If 100 middle class citizens spend $100 on health care, 95 of those 'middle class' citizens only get to see back at most 52 cents for each dollar they put into the system. But the reality is far worse as 80 people split less than .25 cents on each dollar spent, etc...

Public education spending also follows 'fractal-like' patterns (I think they are actually hysteresis curves). Add as much money as you want into the system, only a minority of the money spent actually goes to 'average' or middle class children.

The reality is that those who draw the most from the system are the reason the system is going bankrupt. It is not going bankrupt from those who pay the most into it.


The only solution is rationing-period.

The reason nationalized medicine works is because people 'trust' governments to ration more than they trust 'For-profit' business to ration.

As for 'leisure time'-- you hit the nail on the head but I think it is the other way around.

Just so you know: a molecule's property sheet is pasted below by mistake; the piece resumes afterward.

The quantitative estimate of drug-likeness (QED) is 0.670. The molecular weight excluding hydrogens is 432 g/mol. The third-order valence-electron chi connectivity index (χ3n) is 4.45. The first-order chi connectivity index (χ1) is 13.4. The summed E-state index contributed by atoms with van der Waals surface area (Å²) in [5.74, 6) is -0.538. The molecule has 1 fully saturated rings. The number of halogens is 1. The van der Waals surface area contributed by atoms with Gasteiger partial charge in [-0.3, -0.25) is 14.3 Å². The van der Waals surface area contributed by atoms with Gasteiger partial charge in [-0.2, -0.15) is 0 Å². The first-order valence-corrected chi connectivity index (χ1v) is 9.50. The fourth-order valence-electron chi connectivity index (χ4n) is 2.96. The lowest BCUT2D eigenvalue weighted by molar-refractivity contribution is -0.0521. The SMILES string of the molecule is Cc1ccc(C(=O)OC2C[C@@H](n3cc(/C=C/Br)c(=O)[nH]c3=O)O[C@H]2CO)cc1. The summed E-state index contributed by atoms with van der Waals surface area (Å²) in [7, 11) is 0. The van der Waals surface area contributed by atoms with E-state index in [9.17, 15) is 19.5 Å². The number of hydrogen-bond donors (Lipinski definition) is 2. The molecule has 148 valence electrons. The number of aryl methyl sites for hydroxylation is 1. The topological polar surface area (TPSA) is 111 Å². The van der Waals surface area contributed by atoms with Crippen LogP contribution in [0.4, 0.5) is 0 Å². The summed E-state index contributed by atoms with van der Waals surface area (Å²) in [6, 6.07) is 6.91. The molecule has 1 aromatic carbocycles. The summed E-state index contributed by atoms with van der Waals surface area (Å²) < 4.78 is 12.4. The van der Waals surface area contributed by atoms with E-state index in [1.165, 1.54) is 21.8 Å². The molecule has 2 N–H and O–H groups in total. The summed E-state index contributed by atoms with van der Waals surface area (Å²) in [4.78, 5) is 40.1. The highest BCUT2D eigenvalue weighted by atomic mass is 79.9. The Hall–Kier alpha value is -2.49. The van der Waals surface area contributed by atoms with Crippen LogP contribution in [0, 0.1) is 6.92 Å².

When Chinese making 1/10th the salary of the average American save 40% of their earnings, it is not hard to see a potential problem for the middle class in this country.

But this has nothing to do with the wealthy. Redistribution will not save America's middle class from competition, it never could (all political slogans to the contrary).

America's middle class still need energy for everything they do and more and more, America's middle class must get their energy from world markets so the must compete with people like the Chinese.

It was always about how much you are willing to subsidize, not how much the top students are earning.

IMHO-- I am not sure America can afford all that much 'leisure time' right now.

Greenie said...

Thai, I was like you eight years back, when I read all those power law theories, fractals, etc.

You need to do a bit more thinking about the social context and you may come out with a different perspective.

Why does middle class get screwed over time? It is inflation, period. Inflation changes the Gini coefficient and distorts the fractals that you described without changing the fractal order.

I think you understand some things well, but you do not understand the concept of money.

Just my naive opinion without interacting with you personally.

Thai said...